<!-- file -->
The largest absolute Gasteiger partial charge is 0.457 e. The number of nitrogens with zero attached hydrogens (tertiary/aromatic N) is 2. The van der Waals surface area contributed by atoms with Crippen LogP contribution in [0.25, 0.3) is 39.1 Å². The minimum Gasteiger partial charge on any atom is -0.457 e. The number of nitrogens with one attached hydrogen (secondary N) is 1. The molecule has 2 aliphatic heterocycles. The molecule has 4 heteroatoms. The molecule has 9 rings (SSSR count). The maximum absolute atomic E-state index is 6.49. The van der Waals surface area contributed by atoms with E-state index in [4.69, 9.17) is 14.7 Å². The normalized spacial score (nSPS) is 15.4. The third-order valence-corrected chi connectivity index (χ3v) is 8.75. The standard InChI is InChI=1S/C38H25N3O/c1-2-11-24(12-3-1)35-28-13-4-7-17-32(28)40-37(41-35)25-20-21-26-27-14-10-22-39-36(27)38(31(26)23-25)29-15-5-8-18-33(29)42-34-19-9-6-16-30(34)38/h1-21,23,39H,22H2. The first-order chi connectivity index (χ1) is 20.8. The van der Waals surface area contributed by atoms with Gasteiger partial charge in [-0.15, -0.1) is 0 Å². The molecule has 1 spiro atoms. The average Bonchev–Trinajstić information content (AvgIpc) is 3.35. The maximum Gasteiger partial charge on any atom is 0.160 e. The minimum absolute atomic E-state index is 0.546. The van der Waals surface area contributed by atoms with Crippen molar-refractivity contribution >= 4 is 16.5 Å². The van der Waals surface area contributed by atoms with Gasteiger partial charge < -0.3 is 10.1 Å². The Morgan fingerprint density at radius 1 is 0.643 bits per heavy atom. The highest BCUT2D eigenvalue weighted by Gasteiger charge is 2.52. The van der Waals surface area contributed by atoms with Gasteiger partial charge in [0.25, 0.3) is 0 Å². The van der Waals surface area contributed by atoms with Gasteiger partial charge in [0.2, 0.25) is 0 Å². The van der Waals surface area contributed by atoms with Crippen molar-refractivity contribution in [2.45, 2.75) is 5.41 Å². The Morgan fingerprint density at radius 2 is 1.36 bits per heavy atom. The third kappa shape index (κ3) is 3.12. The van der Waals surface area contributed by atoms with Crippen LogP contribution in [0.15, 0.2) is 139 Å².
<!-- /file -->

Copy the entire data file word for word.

The largest absolute Gasteiger partial charge is 0.457 e. The number of nitrogens with zero attached hydrogens (tertiary/aromatic N) is 2. The van der Waals surface area contributed by atoms with Crippen LogP contribution in [0.25, 0.3) is 39.1 Å². The minimum Gasteiger partial charge on any atom is -0.457 e. The number of nitrogens with one attached hydrogen (secondary N) is 1. The molecule has 2 aliphatic heterocycles. The molecule has 4 heteroatoms. The molecule has 9 rings (SSSR count). The maximum absolute atomic E-state index is 6.49. The van der Waals surface area contributed by atoms with E-state index in [4.69, 9.17) is 14.7 Å². The normalized spacial score (nSPS) is 15.4. The third-order valence-corrected chi connectivity index (χ3v) is 8.75. The standard InChI is InChI=1S/C38H25N3O/c1-2-11-24(12-3-1)35-28-13-4-7-17-32(28)40-37(41-35)25-20-21-26-27-14-10-22-39-36(27)38(31(26)23-25)29-15-5-8-18-33(29)42-34-19-9-6-16-30(34)38/h1-21,23,39H,22H2. The first-order chi connectivity index (χ1) is 20.8. The van der Waals surface area contributed by atoms with Gasteiger partial charge in [-0.15, -0.1) is 0 Å². The molecule has 1 spiro atoms. The average Bonchev–Trinajstić information content (AvgIpc) is 3.35. The maximum Gasteiger partial charge on any atom is 0.160 e. The minimum absolute atomic E-state index is 0.546. The van der Waals surface area contributed by atoms with Crippen molar-refractivity contribution >= 4 is 16.5 Å². The van der Waals surface area contributed by atoms with Gasteiger partial charge < -0.3 is 10.1 Å². The Morgan fingerprint density at radius 1 is 0.643 bits per heavy atom. The highest BCUT2D eigenvalue weighted by Gasteiger charge is 2.52. The van der Waals surface area contributed by atoms with Gasteiger partial charge in [0.25, 0.3) is 0 Å². The van der Waals surface area contributed by atoms with Gasteiger partial charge in [0.2, 0.25) is 0 Å². The van der Waals surface area contributed by atoms with Crippen molar-refractivity contribution in [2.45, 2.75) is 5.41 Å². The Morgan fingerprint density at radius 2 is 1.36 bits per heavy atom. The third kappa shape index (κ3) is 3.12. The van der Waals surface area contributed by atoms with Crippen LogP contribution in [0.15, 0.2) is 139 Å².